"There may be some exceptions for schools that are able to spin-up robust online programs, but if your school isn’t already in this game, they’ve lost.”
John Warner, Here Comes the Discounting Death Spiral. November 30, 2016
My goal is to convince you that John Warner is wrong about online education. Well - sort of wrong.
John is correct that online education is unlikely to be the magic bullet that will solve an institution’s revenue challenges.
Online education will not - save in rare cases - compensate for eroding public support. Nor is online education an antidote to our higher education cost disease.
The fact that online education is not the solution for the economic sustainability challenge of many schools does not mean, however, that an online education strategy shouldn’t be pursued. Rather, online education should be understood as part of a portfolio of approaches that a school can pursue to ensure economic resiliency.
And what should an economic resiliency strategy be built around? The answer is differentiation.
What is the thing that your school does better than anyone else?
What program, department, degree, or expertise does your institution have that is different from other places?
Where are your best faculty?
The place to start an online program is around your school’s strengths.
It is doubtful that every student who wants to learn what your school does best can move to where your school is located. Online learning solves this challenge.
An online program does not need to be big to be sustainable. The beauty of online learning is that it can aggregate worldwide demand, and then be run without building one more physical classroom.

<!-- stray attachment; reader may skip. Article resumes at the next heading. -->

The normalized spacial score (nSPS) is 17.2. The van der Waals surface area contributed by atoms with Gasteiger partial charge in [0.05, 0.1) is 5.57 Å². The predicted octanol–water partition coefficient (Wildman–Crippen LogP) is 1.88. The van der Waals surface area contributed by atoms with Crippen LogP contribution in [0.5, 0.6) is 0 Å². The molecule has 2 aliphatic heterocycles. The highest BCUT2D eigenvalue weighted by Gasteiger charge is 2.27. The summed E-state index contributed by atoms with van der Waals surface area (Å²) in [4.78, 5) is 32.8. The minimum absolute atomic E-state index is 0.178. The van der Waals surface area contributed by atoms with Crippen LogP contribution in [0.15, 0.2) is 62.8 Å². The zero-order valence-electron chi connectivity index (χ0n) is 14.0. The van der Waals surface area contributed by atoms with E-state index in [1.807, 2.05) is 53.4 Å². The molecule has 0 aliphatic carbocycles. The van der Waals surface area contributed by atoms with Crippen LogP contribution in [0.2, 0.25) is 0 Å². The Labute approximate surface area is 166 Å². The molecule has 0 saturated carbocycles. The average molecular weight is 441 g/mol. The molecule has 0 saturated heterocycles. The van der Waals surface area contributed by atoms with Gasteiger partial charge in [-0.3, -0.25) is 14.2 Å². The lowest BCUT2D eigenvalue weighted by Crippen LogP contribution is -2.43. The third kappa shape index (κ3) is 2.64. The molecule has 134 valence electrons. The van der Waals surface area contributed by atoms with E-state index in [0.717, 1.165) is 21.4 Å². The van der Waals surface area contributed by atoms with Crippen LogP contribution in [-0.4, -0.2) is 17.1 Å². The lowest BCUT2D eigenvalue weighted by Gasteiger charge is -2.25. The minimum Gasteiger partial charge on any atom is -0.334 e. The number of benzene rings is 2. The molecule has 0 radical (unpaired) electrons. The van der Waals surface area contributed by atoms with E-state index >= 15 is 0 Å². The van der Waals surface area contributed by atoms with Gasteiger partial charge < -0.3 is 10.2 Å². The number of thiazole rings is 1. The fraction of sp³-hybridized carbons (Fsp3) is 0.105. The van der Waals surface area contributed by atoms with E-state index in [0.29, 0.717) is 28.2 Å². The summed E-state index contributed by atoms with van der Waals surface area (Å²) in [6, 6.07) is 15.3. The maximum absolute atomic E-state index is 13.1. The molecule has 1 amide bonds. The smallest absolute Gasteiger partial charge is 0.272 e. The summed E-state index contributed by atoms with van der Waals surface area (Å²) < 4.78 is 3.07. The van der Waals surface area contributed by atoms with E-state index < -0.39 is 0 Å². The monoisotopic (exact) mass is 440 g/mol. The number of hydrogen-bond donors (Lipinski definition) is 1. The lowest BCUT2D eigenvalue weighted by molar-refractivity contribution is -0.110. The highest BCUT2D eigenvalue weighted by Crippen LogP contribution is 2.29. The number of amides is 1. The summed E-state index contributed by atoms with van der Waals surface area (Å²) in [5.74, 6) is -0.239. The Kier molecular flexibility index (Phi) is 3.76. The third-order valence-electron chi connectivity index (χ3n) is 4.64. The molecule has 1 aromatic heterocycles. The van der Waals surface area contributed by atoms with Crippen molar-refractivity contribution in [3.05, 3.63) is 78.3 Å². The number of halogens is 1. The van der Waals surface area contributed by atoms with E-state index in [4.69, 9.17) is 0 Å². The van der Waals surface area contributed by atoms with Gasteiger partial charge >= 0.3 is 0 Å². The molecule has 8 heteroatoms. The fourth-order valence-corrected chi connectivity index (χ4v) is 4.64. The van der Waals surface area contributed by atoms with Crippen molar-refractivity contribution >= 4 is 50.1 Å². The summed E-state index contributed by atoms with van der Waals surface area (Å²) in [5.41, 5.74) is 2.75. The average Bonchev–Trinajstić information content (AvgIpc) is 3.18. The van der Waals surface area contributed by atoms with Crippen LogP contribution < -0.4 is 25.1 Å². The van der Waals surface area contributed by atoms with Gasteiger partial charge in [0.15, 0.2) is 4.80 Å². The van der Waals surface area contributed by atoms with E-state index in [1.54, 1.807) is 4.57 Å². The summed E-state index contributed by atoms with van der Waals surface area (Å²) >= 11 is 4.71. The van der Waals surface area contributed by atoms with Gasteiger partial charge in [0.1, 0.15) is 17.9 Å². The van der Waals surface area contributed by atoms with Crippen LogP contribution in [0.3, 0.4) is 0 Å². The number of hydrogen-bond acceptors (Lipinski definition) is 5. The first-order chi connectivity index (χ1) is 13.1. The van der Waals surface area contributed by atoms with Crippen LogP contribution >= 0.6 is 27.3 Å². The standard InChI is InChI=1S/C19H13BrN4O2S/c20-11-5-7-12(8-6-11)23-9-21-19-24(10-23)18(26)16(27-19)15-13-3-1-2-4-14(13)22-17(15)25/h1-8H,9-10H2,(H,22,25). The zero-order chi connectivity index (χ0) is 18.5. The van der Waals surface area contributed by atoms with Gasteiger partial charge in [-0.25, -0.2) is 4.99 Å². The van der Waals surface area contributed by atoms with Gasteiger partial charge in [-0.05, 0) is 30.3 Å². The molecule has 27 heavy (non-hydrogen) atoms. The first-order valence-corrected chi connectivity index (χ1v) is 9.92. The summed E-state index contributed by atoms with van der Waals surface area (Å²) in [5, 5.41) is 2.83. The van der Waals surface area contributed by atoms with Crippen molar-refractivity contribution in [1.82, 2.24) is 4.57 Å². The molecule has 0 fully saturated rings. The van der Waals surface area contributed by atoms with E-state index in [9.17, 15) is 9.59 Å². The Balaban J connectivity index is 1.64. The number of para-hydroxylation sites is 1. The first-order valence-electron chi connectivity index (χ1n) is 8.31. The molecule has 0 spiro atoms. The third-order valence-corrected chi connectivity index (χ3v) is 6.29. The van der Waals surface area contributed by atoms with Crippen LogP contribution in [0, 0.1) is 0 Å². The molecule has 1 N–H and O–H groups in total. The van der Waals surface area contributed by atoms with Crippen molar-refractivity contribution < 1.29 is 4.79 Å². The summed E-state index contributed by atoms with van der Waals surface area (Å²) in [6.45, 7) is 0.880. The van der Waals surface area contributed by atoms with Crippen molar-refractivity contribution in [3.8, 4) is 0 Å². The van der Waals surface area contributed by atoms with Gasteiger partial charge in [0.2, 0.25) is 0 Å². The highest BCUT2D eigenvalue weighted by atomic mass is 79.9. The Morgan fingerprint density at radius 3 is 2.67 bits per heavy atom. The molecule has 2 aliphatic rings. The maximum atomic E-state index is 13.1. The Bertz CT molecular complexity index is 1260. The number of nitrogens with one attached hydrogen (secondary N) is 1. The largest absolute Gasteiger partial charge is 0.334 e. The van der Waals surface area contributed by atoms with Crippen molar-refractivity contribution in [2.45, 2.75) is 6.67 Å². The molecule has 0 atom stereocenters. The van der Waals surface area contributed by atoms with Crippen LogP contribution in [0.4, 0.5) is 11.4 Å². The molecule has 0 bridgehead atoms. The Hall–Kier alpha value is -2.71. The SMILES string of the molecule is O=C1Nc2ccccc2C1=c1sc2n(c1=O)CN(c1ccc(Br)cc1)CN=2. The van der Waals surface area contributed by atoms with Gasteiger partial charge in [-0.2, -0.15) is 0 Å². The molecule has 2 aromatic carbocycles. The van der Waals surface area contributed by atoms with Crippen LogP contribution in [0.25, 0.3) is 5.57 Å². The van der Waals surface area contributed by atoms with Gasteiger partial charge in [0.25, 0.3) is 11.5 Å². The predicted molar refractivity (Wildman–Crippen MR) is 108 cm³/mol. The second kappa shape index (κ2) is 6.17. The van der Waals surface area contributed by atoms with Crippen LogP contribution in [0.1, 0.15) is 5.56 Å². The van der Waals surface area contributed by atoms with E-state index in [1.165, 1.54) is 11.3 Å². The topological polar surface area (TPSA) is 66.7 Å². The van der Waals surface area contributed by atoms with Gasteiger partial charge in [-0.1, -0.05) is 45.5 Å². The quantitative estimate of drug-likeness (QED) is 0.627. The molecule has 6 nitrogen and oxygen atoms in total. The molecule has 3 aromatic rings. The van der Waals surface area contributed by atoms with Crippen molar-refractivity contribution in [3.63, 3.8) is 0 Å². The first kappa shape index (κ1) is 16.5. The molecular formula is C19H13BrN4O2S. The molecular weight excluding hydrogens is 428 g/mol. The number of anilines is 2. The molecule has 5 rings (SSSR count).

2017 will be the best year ever to start an new online program - as all the platforms, tools and technologies that you will need to teach at a distance are already on campus. You don’t need a new LMS (learning management system) for online courses because you already have one. The technology of online become both commoditized and ubiquitous.
If you can attract 50 students a year to your online program - and you will if you offer what you do better than anyone else - than your online program will be economically sustainable.
Building an online learning strategy around your existing institutional strengths will have many downstream benefits. The first online program is really hard to get off the ground. The second one is much easier. Get enough of these small online programs together and you will start to bring in some real - and much needed - dollars.
If you are smart in building your online programs you will see them as disciplined experiments. The online unit will not be segregated or siloed. Rather, the competencies and skills developed in your online programs will inform your residential courses.
This approach assumes that your school does something better than anyone else. If that is not the case - or if at least there is not the commitment to identify and build on your strengths - then no online education strategy in the world will create the conditions for economic resiliency.
Would you be willing to talk about the best program / department / major / area of specialization at your institution?
What are the disadvantages to investing in areas of strengths - and of building online programs around these areas?
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